Green Iguana Facts

  1. Green Iguanas can and will reach 5 to 6 feet and weigh up to 18 pounds. There is a reason that many are calling them "Giant Green Iguanas".
  2. Green Iguanas WILL need a portion of a room or an entire room when they reach adulthood. Keeping a 5 foot lizard in a fishtank of any size is just impossible.
  3. Adult male Green Iguanas most can become aggressive (sometimes maddeningly so) for 3 months of the year in honor of breeding season. Picture a 12 pound Iguana running towards you with lust in his eye.
  4. Adult female Green Iguanas are highly likely to produce eggs even without a male present during breeding season every year. Without proper care they can die from this.
  5. Iguanas DO NOT eat crickets or any other animal/insect protein! The pet store people can sound very convincing when they tell you that baby iguanas need crickets to grow. In fact, iguanas are not equipped to digest animal/insect protein at all. Feeding insect prey will shorten your iguana's life by many years.
  6. Green Iguanas require a highly specialized, varied all-vegetable diet. Even with the best intentions many iguanas die from poor diets, usually related to bad care advice from the pet store.
  7. The setup for a Green Iguana can run into the hundreds of dollars. Can you afford this? The UV light alone costs over $20 and needs to be replaced every 6 months to a year. Also reptile terrariums can be quite expensive as well and if your iguana gets to big for its home, then you have to replace that as well.
  8. Green Iguanas will require that you continue to stay abreast of recent developments. New findings come out and our captive care guidelines change periodically.

Iguana Research Checklist
  1. DO NOT go to your local pet store to ask for advice about iguanas as pets. They are notorious for giving out false, harmful and incomplete reptile information (particularly in regards to iguanas).
  2. AVOID the local library as a source of good information. Many of the books in libraries are woefully out of date and contain false information also.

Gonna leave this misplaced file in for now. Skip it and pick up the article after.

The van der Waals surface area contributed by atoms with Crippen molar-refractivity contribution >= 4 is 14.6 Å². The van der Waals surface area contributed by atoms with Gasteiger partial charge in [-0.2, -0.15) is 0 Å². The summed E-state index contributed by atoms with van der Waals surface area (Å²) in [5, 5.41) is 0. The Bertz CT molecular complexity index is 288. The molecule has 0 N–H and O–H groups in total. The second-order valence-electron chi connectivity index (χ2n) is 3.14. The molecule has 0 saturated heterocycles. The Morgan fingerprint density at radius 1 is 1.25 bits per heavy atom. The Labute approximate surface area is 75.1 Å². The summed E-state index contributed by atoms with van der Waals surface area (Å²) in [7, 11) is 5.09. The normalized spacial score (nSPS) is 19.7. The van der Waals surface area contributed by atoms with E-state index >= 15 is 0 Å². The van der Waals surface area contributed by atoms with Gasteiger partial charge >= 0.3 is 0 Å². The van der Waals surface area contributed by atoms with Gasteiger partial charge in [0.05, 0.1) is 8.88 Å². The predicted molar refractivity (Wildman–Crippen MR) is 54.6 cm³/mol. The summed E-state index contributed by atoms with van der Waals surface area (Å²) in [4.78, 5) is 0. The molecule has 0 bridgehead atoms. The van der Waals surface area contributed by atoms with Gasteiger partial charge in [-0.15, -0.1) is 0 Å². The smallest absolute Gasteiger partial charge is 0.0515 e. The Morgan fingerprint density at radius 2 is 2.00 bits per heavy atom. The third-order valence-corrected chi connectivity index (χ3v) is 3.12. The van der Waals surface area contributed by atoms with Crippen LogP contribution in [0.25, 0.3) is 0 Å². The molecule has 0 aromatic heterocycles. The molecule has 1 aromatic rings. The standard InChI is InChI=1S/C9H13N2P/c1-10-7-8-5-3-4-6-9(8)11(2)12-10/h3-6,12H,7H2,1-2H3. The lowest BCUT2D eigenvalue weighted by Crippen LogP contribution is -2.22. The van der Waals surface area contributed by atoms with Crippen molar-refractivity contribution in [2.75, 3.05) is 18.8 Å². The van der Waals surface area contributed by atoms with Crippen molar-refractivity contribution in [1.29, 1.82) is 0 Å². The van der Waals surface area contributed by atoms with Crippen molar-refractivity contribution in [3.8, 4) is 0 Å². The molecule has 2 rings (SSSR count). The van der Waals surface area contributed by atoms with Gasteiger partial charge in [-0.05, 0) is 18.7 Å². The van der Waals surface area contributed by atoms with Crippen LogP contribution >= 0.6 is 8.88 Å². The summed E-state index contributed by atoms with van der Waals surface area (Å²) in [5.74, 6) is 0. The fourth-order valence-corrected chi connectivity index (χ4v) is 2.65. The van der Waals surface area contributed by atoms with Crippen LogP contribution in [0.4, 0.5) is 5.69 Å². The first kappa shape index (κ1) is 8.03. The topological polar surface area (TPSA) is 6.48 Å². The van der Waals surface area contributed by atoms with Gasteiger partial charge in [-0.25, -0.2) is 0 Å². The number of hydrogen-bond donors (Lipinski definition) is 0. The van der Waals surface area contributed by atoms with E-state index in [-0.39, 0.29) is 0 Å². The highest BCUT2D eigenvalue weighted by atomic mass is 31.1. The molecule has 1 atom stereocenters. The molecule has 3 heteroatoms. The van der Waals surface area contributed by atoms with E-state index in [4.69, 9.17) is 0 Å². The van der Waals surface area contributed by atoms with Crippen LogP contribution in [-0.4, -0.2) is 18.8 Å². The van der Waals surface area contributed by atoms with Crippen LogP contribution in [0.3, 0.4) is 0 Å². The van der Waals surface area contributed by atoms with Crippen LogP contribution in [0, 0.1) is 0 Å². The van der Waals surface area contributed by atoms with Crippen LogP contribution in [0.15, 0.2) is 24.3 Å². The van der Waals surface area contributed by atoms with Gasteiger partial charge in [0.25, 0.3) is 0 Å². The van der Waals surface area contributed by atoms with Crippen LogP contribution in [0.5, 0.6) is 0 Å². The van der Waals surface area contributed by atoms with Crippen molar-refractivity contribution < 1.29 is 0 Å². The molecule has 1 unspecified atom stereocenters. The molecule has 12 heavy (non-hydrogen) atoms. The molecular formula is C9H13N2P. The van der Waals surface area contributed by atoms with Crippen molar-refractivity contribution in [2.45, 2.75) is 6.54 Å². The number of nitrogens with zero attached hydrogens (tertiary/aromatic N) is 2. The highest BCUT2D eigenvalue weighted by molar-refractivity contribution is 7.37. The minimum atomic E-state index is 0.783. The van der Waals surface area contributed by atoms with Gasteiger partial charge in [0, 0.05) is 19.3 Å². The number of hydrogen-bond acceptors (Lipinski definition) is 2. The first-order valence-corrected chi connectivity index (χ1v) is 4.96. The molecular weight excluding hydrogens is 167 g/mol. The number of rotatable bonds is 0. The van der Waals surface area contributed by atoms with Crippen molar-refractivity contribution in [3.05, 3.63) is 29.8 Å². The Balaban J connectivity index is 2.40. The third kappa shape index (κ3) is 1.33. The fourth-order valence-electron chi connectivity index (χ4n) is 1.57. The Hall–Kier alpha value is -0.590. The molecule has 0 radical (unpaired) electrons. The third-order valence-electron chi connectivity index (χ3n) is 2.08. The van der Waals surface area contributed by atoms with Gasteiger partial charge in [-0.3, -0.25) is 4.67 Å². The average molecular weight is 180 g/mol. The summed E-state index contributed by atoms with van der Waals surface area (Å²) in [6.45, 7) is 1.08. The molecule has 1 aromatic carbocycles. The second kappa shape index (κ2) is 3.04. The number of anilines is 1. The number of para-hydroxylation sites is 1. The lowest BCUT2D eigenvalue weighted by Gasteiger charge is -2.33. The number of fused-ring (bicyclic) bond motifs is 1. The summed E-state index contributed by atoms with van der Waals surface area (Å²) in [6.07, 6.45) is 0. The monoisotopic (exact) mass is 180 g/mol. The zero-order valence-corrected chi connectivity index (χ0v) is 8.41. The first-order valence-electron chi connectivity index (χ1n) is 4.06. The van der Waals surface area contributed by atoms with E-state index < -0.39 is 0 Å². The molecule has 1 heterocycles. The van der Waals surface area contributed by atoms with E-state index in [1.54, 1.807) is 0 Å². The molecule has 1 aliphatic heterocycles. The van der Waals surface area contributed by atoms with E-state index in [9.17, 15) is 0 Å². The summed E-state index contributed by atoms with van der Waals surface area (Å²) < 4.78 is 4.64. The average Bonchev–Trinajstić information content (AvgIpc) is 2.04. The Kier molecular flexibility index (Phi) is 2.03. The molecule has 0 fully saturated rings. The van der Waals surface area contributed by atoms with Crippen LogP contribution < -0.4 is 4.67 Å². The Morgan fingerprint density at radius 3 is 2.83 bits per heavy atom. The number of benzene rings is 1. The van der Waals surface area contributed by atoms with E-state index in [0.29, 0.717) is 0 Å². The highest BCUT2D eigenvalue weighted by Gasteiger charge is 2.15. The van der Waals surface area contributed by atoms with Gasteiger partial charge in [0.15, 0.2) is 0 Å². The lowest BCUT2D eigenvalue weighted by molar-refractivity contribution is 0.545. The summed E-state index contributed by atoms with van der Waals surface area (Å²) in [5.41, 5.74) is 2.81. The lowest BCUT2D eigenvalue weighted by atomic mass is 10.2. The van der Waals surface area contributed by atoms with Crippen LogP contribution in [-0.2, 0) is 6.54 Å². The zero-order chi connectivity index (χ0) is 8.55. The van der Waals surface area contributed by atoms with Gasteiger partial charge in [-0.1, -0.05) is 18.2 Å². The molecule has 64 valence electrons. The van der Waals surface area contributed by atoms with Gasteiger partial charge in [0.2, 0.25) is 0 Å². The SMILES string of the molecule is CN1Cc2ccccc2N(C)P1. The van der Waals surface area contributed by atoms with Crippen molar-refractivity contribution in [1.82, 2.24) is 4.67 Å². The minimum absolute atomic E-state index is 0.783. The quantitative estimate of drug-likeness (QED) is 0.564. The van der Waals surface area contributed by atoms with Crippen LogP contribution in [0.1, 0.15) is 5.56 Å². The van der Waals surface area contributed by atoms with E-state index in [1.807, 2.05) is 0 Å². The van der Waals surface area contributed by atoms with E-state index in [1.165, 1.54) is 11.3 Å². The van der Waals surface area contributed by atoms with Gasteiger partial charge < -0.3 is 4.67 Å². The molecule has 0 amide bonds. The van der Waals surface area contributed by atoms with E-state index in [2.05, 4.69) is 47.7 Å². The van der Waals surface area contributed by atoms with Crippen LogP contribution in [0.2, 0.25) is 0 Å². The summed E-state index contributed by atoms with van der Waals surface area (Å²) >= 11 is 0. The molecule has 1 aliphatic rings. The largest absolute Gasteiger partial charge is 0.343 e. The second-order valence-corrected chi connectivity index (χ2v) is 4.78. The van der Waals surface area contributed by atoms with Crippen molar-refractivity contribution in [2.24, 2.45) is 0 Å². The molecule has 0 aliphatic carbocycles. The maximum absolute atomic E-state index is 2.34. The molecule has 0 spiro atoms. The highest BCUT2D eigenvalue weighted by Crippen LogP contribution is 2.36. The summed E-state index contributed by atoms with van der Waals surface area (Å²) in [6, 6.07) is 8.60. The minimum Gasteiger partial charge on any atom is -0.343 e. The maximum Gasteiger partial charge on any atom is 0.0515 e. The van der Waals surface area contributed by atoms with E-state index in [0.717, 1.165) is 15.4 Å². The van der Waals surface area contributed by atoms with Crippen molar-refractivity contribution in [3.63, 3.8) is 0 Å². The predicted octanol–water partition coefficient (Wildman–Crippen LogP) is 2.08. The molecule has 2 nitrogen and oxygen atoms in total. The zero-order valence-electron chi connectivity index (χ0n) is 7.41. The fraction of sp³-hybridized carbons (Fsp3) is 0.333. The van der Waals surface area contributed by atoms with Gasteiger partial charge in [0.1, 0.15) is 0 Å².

3. DO surf the web and visit some of the links from this page and others. Read and print out as much information as you can get your hands on. While there is some faulty info on the web there is a lot of GREAT information to be found for free. After reading quite a bit you will begin to be able to pick out the bad information and concentrate on the good stuff.
  4. DO subscribe to the IML (Iguana Mailing List). Many people that have gone through what you are going through chat about various aspects of iguana care here. A very good source of information
  5. See my Recommended Reading List and BUY THE BOOKS!
  6. DO NOT follow any one person's advice on how to care for Green Iguanas. Listen to lots of opinions and then make your own conclusion. Overall, keep an open mind and expect that over the years there will be more research done and new advice to follow.

Green Iguana Myths- The following statements are false!

  1. Your iguana will only get as big as his environment so you can keep him in a 20 gallon tank forever. FALSE! The only reason a green iguana will not outgrow a 20 gallon tank or a 55 gallon tank for that matter, is if he is not cared for properly. His growth will be stunted and he will be unhealthy. He will die before he outgrows these tanks.
  2. You need to feed your iguana animal protein (insert cat food, dog food, monkey chow etc. here) so that he grows properly. FALSE! Animal protein will slowly kill your iguana. Iguanas fed animal protein will die prematurely. They are strict vegetarians and their systems are not set up to digest animal protein.

Are you really ready for this?
  1. Are you prepared to give this animal his own room or portion of a room in a couple of years?
  2. What are your plans for the future? Moving? Getting married? Will you have the space for it in a few years? Think about it!
  3. Are you prepared to take this animal to the vet (and spend money) if it gets sick? Vet care can be expensive. Keeping an iguana, or any pet for that matter, means you have made a commitment and will take it to the vet if necessary.
  4. Are you prepared to give this animal the specialized diet and environment that it requires? This is also rather expensive.
  5. Are you prepared to care for this animal for up to 20 years?

If you answered "yes" to all the questions above then by all means keep reading and get yourself an iguana. If you answered "no" to even one of the questions above you should probably rethink your decision to obtain a Green Iguana.

Check out some of my other pages to see if maybe another lizard might be better for you. I highly recommend the Bearded Dragon, Leopard Gecko or Crested Gecko as a smaller, very personable, easier to take care of lizard. Also see my recommendations.

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